High Court judgment de-criminalises homosexuality
Law is what is legislated; law is also what the courts declare. In the constitutional scheme, the Union and the States have distinct spheres of legislative competence, while some subjects of legislative power of the Union and the States may also overlap. The validity of legislation may be tested on the question of power to legislate on a particular subject or whether it conflicts with any right guaranteed under the constitution. In recent history, no judgment of a Court has generated as much interest ( and therefore controversy as well) as the judgment of the Delhi High Court striking down a portion of the Section 377 IPC that criminalizes consensual sexual practices between adults of the same sex as violating the fundamental tenets of equality, privacy and right to life.
The forensic course in the judgment
The judgment traces the penal provision to owe its origin to Judeo-Christian moral and ethical standards (IPC was drafted by Lord Macaulay and introduced in 1861), and while the English law was reformed by Sexual Offences Act, 1967, de-criminalising homosexuality, the law has stayed in statue book in India. The government of India spoke through two voices: the Ministry of Home Affairs sought to justify the retention of section 377, where as the Ministry of Health Welfare insisted that continuance of Section 377 IPC has hampered the HIV/AIDS prevention efforts. Ideas of personal liberty, right to privacy, social morality and decency are dynamic concepts that change with times and the legal regimes that respect individual liberty have changed their laws either through pro-active legislation or through judgments striking down such discriminatory laws. Lesbian, Gay, Bi-sexual and Tran-sexual (LGBT) propensities are but emotions of a minority and protection of minority rights is the new paradigm to understanding concepts of equality and non-discrimination.
Why the existing law is said to be wrong
The judgment expatiates that even if the penal provisions are not enforced (the CJI is reported to have remarked that he had not come by any instance of a case filed against consenting adults for practices of homosexuality in his long judicial career) they reduce gay men and women as “unapprehended felons”. The judgment records the contention that a law that proscribes homosexuality to be wrong in legal principle because they exceed the proper ambit and function of the criminal law in a modern society; wrong because they oppress a minority in the community and target them for an attribute of their nature that they do not choose and cannot change. In this respect they are like other laws of colonial times that disadvantage people on the ground of their race or sex; wrong because they fly in the face of modern scientific knowledge about the incidence and variety of human sexuality; and wrong because they put a cohort of citizens into a position of stigma and shame that makes it hard to reach them with vital messages about safe sexual conduct, essential in the age of HIV/AIDS.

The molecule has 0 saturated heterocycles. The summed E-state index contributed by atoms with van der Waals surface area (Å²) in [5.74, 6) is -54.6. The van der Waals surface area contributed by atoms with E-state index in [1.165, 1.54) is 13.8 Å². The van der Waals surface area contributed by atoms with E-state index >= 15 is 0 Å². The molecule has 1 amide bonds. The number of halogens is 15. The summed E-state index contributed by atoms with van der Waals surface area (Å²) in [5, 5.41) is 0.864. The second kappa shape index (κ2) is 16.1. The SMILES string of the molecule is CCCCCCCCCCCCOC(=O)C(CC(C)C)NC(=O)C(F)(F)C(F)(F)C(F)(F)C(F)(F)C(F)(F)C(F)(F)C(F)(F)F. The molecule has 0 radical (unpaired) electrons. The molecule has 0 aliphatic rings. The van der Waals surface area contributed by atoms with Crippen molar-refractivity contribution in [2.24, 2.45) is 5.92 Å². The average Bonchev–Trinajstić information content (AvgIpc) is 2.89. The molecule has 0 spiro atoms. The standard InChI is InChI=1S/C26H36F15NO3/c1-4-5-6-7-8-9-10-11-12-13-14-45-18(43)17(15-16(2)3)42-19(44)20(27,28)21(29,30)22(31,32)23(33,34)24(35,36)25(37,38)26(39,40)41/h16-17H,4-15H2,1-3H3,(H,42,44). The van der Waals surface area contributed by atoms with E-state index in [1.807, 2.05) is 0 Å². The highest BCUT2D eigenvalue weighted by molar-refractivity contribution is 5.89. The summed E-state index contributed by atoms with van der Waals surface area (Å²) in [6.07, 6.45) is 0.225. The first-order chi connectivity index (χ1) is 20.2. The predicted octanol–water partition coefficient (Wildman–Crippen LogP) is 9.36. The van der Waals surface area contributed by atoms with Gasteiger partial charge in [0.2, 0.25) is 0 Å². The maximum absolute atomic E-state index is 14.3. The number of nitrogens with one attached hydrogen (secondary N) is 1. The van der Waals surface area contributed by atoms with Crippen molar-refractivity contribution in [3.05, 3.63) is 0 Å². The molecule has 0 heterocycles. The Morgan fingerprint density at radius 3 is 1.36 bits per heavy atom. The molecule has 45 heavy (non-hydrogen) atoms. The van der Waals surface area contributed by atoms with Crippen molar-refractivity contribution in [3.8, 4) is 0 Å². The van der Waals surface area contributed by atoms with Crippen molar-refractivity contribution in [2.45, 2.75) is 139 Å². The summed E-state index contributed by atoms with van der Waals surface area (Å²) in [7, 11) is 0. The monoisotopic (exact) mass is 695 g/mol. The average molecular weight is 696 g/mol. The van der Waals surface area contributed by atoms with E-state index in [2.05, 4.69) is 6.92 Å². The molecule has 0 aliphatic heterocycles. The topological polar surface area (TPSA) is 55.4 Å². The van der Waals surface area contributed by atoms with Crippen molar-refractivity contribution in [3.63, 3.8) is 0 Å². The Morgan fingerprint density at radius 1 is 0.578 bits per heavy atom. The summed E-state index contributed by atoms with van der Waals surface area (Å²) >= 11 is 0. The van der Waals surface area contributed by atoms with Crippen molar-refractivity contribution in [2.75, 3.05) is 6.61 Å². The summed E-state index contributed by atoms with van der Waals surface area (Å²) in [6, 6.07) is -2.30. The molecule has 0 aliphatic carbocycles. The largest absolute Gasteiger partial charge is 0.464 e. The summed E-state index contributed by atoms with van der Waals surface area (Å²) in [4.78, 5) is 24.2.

How it conflicts with constitutional morality
In any way, the judgment states, the legislative object of protecting women and children has no bearing in regard to consensual sexual acts between adults in private. Section 377 IPC is facially neutral and it apparently targets not identities, but in its operation it does end up unfairly targeting a particular community. Sexual orientation is analogous to sex and discrimination on the basis of sexual orientation is not permitted by the fundamental rights protected under Articles 14 (equality), 15 (discrimination on the ground of sex), 19 (fundamental freedom guaranteeing right to privacy) and 21 ( right to personal life and liberty). The judgment examines the diverse legal regimes across the globe and takes the whiff of opinions that is blowing around to be suffused in Indian Constitutional notions of equality, privacy, personal dignity and morality.
Objections that the judgment does not address
The objections have been on the basis that (i) the judgment is against Indian sense of morality, tradition and cultural values. In other words, west is west; east is east; (ii) It is against our religion: Hinduism, Islam, Christianity, Jainism and Buddhism proscribe such sexual practices as sins; (iii) Homosexuality is a disease. It can be cured. Legitimizing it is allowing an illness to permeate into our society and fester the healthy environment; (iv) Parental objections will see a new genre of runaway gay couples coming to police stations and courts seeking for protection of their lives and liberty. Surprisingly, the judgment that runs into 105 pages written with remarkable lucidity, verve and logical persuasiveness does not examine religious objections or what are perceived as against Indian culture. One may suspect that the omission is deliberate. The court had delivered the judgment on the strength of legal reasoning that is distanced from religion and dogma. The special leave petitions to Supreme Court, as reported through the press, have challenged the judgment only on the grounds that the judgment does not deal with.